Because Democrats abandoned a plan to use a Senate squelch-the-minority maneuver to pass a disastrous cap-and-trade carbon tax, the idea may be done for this year. But don’t give thanks too quickly.
It’s far from dead and buried and other disastrous energy policies are being readied for public infliction. Before the Obama administration and its congressional allies are done, we could be reeling from one of the most extraordinary spectacles in American political history — a wholly misguided war against our own self-interests as a people.
Start with the aversion to carbon dioxide, which happens to be essential to human life and which is emitted from the mouths of every person every day by the simple act of breathing. Industrial and auto emissions of the gas may or may not be contributing to significant, potentially catastrophic, global warming. But science simply does not know, no matter what you read.
Freeman Dyson, one of America’s foremost physicists, is a skeptic about serious carbon-caused warming, but thinks we can answer the problem with bioengineered plants if it proves to be real. Economists such as William Nordhaus of Yale think carbon-caused warming is a serious problem while also believing cap-and-trade could end up costing the world trillions more than it would save in alleviated warming damages.
The sure thing is that a trip down this road would be a major financial hit on industry and consumers, and here is another sure thing: Wind power won’t save us.
Ballyhooed on something close to a daily basis by the Obama administration, wind power is as expensive as nuclear power, is a bird killer, requires costly, environmentally destructive new transmission lines, monstrously consumes hundreds of square miles of terrain to do what one nuclear plant would do and then produces electricity that is intermittent and requires supplemental sources.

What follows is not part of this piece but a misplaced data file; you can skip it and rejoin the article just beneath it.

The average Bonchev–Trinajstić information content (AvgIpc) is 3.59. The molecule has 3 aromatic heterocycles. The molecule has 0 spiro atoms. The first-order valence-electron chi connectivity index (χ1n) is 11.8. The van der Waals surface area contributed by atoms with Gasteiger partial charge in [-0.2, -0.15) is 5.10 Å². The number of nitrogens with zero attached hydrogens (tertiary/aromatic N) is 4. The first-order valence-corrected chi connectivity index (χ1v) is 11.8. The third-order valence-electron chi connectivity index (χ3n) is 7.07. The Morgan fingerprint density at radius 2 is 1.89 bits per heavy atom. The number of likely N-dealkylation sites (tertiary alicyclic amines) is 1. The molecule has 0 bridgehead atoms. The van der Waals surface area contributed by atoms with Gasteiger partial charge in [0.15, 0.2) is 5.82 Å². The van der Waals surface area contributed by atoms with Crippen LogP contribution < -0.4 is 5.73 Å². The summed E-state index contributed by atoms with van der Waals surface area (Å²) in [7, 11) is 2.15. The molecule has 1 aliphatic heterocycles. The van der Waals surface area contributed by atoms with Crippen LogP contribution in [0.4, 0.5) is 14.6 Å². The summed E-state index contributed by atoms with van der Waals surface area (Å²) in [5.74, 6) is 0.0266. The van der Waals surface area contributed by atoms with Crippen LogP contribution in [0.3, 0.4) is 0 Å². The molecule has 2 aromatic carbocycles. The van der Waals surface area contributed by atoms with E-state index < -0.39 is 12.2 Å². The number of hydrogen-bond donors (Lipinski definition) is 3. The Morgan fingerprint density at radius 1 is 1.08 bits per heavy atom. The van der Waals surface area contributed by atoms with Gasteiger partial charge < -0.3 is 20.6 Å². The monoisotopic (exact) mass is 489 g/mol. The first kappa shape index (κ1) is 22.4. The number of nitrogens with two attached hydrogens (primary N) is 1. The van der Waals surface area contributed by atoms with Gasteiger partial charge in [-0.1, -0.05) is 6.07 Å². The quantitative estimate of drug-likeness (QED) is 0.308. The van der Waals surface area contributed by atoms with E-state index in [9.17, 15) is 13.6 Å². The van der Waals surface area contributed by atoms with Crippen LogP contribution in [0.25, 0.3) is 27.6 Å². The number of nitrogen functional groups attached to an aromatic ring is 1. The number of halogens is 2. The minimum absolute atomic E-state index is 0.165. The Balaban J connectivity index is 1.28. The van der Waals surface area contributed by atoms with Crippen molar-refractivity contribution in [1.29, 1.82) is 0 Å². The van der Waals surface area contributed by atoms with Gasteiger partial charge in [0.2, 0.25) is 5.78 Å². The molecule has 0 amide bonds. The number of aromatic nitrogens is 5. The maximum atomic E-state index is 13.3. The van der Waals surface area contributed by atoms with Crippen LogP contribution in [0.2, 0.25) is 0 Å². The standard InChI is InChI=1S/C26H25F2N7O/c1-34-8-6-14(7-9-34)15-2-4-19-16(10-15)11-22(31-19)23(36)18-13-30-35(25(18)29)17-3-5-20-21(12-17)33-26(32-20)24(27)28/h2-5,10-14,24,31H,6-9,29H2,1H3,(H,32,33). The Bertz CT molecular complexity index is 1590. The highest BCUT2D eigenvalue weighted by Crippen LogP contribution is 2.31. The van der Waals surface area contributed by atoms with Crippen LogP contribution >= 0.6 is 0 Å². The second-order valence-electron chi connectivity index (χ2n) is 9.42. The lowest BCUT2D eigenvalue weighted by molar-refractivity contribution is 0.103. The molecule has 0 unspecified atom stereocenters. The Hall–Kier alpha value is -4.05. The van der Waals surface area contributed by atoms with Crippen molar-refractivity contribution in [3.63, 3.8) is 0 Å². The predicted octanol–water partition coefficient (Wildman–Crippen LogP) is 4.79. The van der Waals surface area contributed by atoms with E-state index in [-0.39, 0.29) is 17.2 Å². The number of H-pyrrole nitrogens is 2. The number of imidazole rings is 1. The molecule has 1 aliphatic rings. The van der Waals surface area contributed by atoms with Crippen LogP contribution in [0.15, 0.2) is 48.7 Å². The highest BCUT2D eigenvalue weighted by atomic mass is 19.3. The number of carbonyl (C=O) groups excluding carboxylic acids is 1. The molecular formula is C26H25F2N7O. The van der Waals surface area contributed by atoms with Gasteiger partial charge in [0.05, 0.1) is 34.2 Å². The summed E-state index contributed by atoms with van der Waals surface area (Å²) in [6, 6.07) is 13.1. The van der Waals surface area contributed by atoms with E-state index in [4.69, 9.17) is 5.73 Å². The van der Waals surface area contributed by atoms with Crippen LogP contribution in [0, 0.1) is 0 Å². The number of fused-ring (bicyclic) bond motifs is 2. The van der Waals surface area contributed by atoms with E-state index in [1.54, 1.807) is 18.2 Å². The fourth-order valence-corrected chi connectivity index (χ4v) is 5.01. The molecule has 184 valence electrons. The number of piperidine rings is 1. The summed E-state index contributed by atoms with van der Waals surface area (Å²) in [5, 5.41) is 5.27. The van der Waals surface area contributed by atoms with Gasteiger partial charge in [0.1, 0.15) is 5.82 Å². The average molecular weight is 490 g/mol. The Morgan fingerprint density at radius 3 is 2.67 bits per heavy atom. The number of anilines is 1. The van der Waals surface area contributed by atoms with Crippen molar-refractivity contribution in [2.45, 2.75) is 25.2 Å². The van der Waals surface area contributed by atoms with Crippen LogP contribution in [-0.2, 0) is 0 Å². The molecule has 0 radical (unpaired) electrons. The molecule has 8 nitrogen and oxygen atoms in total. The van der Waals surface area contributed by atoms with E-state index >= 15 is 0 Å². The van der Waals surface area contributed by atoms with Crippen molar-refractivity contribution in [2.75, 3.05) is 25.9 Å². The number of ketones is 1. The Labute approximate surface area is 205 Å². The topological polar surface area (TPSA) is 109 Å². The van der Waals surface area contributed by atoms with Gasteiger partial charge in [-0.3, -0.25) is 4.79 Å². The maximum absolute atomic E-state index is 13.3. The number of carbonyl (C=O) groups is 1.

Wind power will and should play a role in our energy future, just as solar power will, but for massive help we need nuclear, which is reliable, non-polluting, carbon free and, thanks to techno-wizards, very, very safe. It now provides about 20 percent of our electricity and could easily provide 80 percent, as in France, if it weren’t for what the administration just did in taking initial steps to scrap Yucca Mountain in Nevada as a national depository for nuclear waste.
It was a foolish act, considering that billions had been spent over a quarter of a century demonstrating that Yucca would be about as sound a place as could be found to keep the waste, considering that the waste will now continue to be scattered across the nation in 100 far less secure sites, considering that the waste could be retrieved from Yucca for up to 300 years if anything went awry and considering that much of this waste could be recycled in technologically advanced nuclear facilities as they came on line.
Without Yucca, it’s far more problematic that new facilities will come on line, presenting us with wholly unnecessary electricity issues. By the same token, an aversion to off-shore drilling, a desperate fear of coal that extends to liquefaction, dogmatic objections to even harmless techniques of proceeding with oil-shale production and other highly arguable stances worsen oil issues. One solution that’s not a solution is steps taken to hand auto emissions policies over to California and a handful of other states.
Instead of relying on the Constitution’s commerce clause to facilitate interstate transactions, the Obama administration will in effect allow these states to dictate a national policy of unaffordable, hybrid cars that few may want to buy, thereby quite possibly wrecking the auto industry if current rescue policies save it. A more carefully considered, congressionally enacted national policy would have made better sense, but the Obama administration is the wrong place to look for sense on energy policy.
(Jay Ambrose, formerly Washington director of editorial policy for Scripps Howard newspapers and the editor of dailies in El Paso, Texas, and Denver, is a columnist living in Colorado. He can be reached at SpeaktoJay(at)aol.com.)